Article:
To me, Rust Belt roots are a badge of honor. These are not the “little soft cities” that Carl Sandburg mocked in his famous poem about Chicago, city of broad shoulders. These are hard-working urban cores: Buffalo, Pittsburgh, Erie, Akron, Toledo, Cincinnati, Detroit, Flint, Gary, Indianapolis, Milwaukee, Chicago and Joliet.

The Rust Belt’s capital city? My hometown, Cleveland, Ohio, the Mistake on the Lake, the place favorably compared with the Titanic only by virtue of its orchestra.

As tough and proud as all those other cities are, none had a river (the Cuyahoga) so polluted that it burst into flames. None had a mayor (Ralph J. Perk) who turned down dinner at the White House because it was his wife’s bowling night. None, as far as I know, defaulted on its loans.

Most Rust Belt cities declined precipitously in the 1960s, 70s and 80s. Some — Cleveland, Indy and Pittsburgh — have clawed their way back to respectability. That didn’t happen without the hard work we recognize and honor on Labor Day weekend.

Wisconsin Badgers throwback cap

College football season kicks off Saturday, and to celebrate the annual rites of fall I present this late 1970s banded mesh-back cap. In the late 70s and early 1980s, this was the predominant college cap style.

In fact, I’m hard pressed to remember any college caps from that era that didn’t look like this one. As a graduate student at Marquette University in Milwaukee, I had a Warriors cap in yellow and white. I picked up this red and white beauty on the University of Wisconsin campus in Madison in 1979.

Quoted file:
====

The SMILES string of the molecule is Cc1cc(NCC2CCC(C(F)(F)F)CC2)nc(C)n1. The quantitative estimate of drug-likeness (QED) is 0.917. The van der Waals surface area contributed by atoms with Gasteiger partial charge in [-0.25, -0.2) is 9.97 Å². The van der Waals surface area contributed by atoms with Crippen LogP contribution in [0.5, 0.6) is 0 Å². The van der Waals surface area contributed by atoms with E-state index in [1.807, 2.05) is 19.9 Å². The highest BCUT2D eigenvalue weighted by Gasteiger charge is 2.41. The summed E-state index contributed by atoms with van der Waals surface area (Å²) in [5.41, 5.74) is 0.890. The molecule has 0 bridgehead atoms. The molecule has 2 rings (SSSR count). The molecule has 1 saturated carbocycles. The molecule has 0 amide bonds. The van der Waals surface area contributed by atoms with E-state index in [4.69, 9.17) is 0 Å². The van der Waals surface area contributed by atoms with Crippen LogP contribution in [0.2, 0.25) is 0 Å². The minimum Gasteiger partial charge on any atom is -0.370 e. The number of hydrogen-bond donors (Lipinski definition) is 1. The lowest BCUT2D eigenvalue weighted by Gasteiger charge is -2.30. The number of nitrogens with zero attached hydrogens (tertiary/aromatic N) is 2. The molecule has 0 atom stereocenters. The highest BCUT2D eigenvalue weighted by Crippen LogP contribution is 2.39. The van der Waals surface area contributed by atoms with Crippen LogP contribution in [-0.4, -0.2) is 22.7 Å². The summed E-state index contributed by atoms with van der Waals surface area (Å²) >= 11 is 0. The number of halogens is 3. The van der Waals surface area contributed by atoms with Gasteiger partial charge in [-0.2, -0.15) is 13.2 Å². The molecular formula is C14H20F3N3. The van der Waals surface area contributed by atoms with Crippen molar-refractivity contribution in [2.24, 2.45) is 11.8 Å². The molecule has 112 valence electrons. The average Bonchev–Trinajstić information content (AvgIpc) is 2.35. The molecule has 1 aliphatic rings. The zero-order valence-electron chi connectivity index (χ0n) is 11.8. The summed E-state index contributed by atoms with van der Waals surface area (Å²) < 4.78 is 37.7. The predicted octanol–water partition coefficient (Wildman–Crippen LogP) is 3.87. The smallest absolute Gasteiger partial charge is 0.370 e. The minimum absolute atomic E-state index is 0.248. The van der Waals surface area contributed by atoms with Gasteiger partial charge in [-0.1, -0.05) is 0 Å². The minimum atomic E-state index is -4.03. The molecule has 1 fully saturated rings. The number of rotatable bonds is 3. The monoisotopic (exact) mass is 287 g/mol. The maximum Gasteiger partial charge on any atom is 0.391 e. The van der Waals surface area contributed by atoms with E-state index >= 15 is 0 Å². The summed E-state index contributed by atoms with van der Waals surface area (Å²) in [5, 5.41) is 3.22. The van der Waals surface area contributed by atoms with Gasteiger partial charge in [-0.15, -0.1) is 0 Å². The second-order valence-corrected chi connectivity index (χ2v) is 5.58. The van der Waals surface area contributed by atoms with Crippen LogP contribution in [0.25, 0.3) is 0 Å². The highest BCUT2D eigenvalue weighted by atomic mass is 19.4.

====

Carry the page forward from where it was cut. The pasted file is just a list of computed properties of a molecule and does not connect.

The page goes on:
My girlfriend and I drove over to Camp Randall stadium on a Saturday to watch the Badgers play Indiana. Becky (now my wife of 28 years) took this picture before the game, and I got photos of her wearing a Wisconsin cowboy hat and Badger mittens.

The game was a snoozer — a 6-0 Wisconsin victory — and most of the action was in the stands. This was the “Mad City” era of the Portage Plumber and the Pail & Shovel Party, the guys in student government who wanted to replace the parking meters on campus with bubble gum machines. The student section of the stands was big on “body passing,” a sort of movable mosh pit where students were hoisted on the upraised arms of others and passed up or down row after row.

UW Athletic Director Elroy “Crazy Legs” Hirsch had recently banned the activity, and the ushers were quick to squelch any attempt. At one point, the message crawler on the scoreboard said, “Elroy thanks you … for not doing … you know what.”

I absolutely loved this hat. I kept wearing it for years, even when the plastic insert in the brim had cracked into a hundred pieces. I can’t remember in what closet purge I reluctantly tossed the hat out. If I had it today, I’d tip it to Bucky and the Badgers.